Re: [GIT PULL] Load keys from signed PE binaries
From: Peter Jones
Date: Tue Feb 26 2013 - 11:55:18 EST
On Mon, Feb 25, 2013 at 11:45:21PM -0500, Theodore Ts'o wrote:
> On Tue, Feb 26, 2013 at 02:25:55PM +1000, Dave Airlie wrote:
> > Its a simple argument, MS can revoke our keys for whatever reason,
> > reducing the surface area of reasons for them to do so seems like a
> > good idea. Unless someone can read the mind of the MS guy that
> > arbitrarily decides this in 5 years time, or has some sort of signed
> > agreement, I tend towards protecting the users from having their Linux
> > not work anymore, because we were scared of a PE loader in the kernel.
> If Microsoft will revoke keys for whatever reason they want, without
> any regard to the potential PR and legal consequences to Microsoft,
> there's absolutely **nothing** you can do, short of choosing to use
> more open hardware (for example, like the Chromebook Pixel).
No, no, no. Quit saying nobody knows. We've got a pretty good idea -
we've got a contract with them, and it says they provide the signing
service, and under circumstances where the thing being signed is found
to enable malware that circumvents Secure Boot, we'll fix it so it can't
be, and we've got a certain amount of time to do so, and processes for
working with them, and then at that time blacklists will be issued.
This is not the precise language from that contract, and I'm not going to
go into specifics here.
So in our eyes, we've got a choice between excluding unsigned modules from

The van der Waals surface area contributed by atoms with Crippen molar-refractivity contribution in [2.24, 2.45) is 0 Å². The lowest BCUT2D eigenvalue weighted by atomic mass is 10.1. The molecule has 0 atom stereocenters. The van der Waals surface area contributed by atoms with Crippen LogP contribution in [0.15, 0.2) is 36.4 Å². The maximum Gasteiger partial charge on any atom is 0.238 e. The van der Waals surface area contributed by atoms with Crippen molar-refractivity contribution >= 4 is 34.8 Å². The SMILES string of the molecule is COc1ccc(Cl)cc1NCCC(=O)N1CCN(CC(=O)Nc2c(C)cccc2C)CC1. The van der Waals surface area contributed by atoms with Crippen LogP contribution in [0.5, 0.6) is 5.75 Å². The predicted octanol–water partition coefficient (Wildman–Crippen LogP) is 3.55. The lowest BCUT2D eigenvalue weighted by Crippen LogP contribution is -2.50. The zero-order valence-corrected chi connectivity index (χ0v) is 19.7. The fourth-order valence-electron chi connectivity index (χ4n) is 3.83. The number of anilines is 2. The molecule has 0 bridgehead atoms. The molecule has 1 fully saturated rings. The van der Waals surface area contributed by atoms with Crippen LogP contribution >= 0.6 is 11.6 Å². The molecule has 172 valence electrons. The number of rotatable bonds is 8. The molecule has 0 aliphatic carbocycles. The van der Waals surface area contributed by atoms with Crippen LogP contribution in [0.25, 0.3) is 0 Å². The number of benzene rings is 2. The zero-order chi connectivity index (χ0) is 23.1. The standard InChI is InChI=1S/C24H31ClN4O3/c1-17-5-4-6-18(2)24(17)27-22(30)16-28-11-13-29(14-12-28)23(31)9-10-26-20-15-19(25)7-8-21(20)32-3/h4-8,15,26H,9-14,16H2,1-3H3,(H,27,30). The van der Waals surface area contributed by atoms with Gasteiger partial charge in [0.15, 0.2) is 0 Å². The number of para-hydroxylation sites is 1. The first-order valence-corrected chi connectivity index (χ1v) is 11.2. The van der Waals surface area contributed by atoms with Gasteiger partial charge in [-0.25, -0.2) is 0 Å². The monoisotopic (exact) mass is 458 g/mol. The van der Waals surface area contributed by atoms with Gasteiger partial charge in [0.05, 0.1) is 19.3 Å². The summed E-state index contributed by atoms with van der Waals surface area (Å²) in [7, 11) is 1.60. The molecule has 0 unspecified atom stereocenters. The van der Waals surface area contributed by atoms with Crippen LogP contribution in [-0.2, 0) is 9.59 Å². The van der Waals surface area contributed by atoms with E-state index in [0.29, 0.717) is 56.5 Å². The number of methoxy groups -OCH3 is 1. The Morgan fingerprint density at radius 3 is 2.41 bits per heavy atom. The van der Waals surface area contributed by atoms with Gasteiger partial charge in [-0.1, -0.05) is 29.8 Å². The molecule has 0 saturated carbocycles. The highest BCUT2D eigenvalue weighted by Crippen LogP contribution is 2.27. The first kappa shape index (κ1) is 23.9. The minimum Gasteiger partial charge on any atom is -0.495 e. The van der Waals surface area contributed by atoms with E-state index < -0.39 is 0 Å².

the start, or waiting until there's a very quickly approaching deadline.
Obviously, for the distributions that Matthew, David, and I work on,
we've chosen protecting them from the start, and some other distributions
have chosen differently. One might guess that those who have chosen not
to do so are expecting that we'll have come up with a solution before their
deadline day happens.
So that's where we're coming from, in terms of requiring signatures on
modules at all. We're also in a position where some of our customers and
hardware partners see a need to load binary-only modules, and we don't want
any part in signing or distributing those, for a variety of reasons. So
we're looking for a mechanism to allow that, and this is what we've come
up with as a technical solution.
Would I like to see the user in control? Yes, that's why I've put time
and effort into toolchains for users doing their own signing from SB on
down. I completely agree that any degree to which users can be
convinced to manage their security would be a good thing. But I don't
think I can convince all that many of my users to do so, and I think a
lot of them are still going to see a need for loading modules like this.
> If you're that terrified of the completely arbitrary and capricious
> Microsoft guy having us by the short hairs, why aid and abet Microsoft
> control-freak model?
That description entirely misrepresents our concern.
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